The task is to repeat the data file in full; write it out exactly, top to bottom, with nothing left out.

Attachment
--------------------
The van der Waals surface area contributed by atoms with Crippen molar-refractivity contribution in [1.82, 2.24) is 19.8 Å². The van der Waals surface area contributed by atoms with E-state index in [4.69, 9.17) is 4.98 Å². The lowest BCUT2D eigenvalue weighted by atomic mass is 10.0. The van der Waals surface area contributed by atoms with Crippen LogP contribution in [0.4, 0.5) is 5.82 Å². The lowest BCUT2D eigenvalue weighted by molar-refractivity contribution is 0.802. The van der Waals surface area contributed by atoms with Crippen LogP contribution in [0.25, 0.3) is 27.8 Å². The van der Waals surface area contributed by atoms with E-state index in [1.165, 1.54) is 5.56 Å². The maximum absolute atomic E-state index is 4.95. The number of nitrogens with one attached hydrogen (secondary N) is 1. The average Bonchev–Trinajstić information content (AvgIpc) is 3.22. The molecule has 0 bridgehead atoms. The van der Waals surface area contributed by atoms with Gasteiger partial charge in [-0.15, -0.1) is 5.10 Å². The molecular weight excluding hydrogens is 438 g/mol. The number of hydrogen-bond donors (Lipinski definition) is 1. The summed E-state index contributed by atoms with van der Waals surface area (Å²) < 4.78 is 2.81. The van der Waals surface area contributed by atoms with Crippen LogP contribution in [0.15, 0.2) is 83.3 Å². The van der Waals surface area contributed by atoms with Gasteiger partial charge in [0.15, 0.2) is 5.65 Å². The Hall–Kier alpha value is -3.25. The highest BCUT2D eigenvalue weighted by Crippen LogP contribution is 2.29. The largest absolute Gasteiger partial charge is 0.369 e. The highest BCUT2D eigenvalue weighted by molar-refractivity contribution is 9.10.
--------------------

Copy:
The van der Waals surface area contributed by atoms with Crippen molar-refractivity contribution in [1.82, 2.24) is 19.8 Å². The van der Waals surface area contributed by atoms with E-state index in [4.69, 9.17) is 4.98 Å². The lowest BCUT2D eigenvalue weighted by atomic mass is 10.0. The van der Waals surface area contributed by atoms with Crippen LogP contribution in [0.4, 0.5) is 5.82 Å². The lowest BCUT2D eigenvalue weighted by molar-refractivity contribution is 0.802. The van der Waals surface area contributed by atoms with Crippen LogP contribution in [0.25, 0.3) is 27.8 Å². The van der Waals surface area contributed by atoms with E-state index in [1.165, 1.54) is 5.56 Å². The maximum absolute atomic E-state index is 4.95. The number of nitrogens with one attached hydrogen (secondary N) is 1. The average Bonchev–Trinajstić information content (AvgIpc) is 3.22. The molecule has 0 bridgehead atoms. The van der Waals surface area contributed by atoms with Gasteiger partial charge in [-0.15, -0.1) is 5.10 Å². The molecular weight excluding hydrogens is 438 g/mol. The number of hydrogen-bond donors (Lipinski definition) is 1. The summed E-state index contributed by atoms with van der Waals surface area (Å²) < 4.78 is 2.81. The van der Waals surface area contributed by atoms with Crippen LogP contribution in [0.15, 0.2) is 83.3 Å². The van der Waals surface area contributed by atoms with Gasteiger partial charge in [0.15, 0.2) is 5.65 Å². The Hall–Kier alpha value is -3.25. The highest BCUT2D eigenvalue weighted by Crippen LogP contribution is 2.29. The largest absolute Gasteiger partial charge is 0.369 e. The highest BCUT2D eigenvalue weighted by molar-refractivity contribution is 9.10.